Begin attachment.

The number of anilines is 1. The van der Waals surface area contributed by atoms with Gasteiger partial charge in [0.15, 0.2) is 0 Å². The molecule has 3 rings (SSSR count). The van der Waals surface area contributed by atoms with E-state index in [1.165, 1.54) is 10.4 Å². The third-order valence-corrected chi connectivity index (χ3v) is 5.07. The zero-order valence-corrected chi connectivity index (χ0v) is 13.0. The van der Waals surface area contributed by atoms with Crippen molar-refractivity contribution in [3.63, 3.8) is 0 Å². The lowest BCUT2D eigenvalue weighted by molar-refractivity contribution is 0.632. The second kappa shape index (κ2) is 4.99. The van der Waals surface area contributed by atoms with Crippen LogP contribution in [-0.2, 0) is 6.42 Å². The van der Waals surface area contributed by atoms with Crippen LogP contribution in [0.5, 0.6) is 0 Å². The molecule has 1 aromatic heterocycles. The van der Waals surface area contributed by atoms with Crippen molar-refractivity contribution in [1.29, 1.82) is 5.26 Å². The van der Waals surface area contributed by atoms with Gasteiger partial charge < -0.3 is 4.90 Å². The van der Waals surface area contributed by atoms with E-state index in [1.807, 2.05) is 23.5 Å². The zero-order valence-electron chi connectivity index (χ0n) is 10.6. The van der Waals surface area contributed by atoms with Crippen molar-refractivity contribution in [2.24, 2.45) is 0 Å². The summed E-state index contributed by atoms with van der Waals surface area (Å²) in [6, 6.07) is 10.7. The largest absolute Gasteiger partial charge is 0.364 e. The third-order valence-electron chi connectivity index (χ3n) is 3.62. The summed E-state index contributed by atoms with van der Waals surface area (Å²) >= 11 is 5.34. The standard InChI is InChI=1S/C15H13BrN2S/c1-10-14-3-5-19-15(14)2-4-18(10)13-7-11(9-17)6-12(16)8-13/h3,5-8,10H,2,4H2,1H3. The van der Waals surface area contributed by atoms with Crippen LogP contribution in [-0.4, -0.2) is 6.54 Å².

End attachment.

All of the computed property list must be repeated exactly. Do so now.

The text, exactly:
The number of anilines is 1. The van der Waals surface area contributed by atoms with Gasteiger partial charge in [0.15, 0.2) is 0 Å². The molecule has 3 rings (SSSR count). The van der Waals surface area contributed by atoms with E-state index in [1.165, 1.54) is 10.4 Å². The third-order valence-corrected chi connectivity index (χ3v) is 5.07. The zero-order valence-corrected chi connectivity index (χ0v) is 13.0. The van der Waals surface area contributed by atoms with Crippen molar-refractivity contribution in [3.63, 3.8) is 0 Å². The lowest BCUT2D eigenvalue weighted by molar-refractivity contribution is 0.632. The second kappa shape index (κ2) is 4.99. The van der Waals surface area contributed by atoms with Crippen LogP contribution in [-0.2, 0) is 6.42 Å². The van der Waals surface area contributed by atoms with Crippen LogP contribution in [0.5, 0.6) is 0 Å². The molecule has 1 aromatic heterocycles. The van der Waals surface area contributed by atoms with Crippen molar-refractivity contribution in [1.29, 1.82) is 5.26 Å². The van der Waals surface area contributed by atoms with Gasteiger partial charge < -0.3 is 4.90 Å². The van der Waals surface area contributed by atoms with E-state index in [1.807, 2.05) is 23.5 Å². The zero-order valence-electron chi connectivity index (χ0n) is 10.6. The van der Waals surface area contributed by atoms with Crippen molar-refractivity contribution in [2.24, 2.45) is 0 Å². The summed E-state index contributed by atoms with van der Waals surface area (Å²) in [6, 6.07) is 10.7. The largest absolute Gasteiger partial charge is 0.364 e. The third-order valence-electron chi connectivity index (χ3n) is 3.62. The summed E-state index contributed by atoms with van der Waals surface area (Å²) >= 11 is 5.34. The standard InChI is InChI=1S/C15H13BrN2S/c1-10-14-3-5-19-15(14)2-4-18(10)13-7-11(9-17)6-12(16)8-13/h3,5-8,10H,2,4H2,1H3. The van der Waals surface area contributed by atoms with Crippen LogP contribution in [-0.4, -0.2) is 6.54 Å².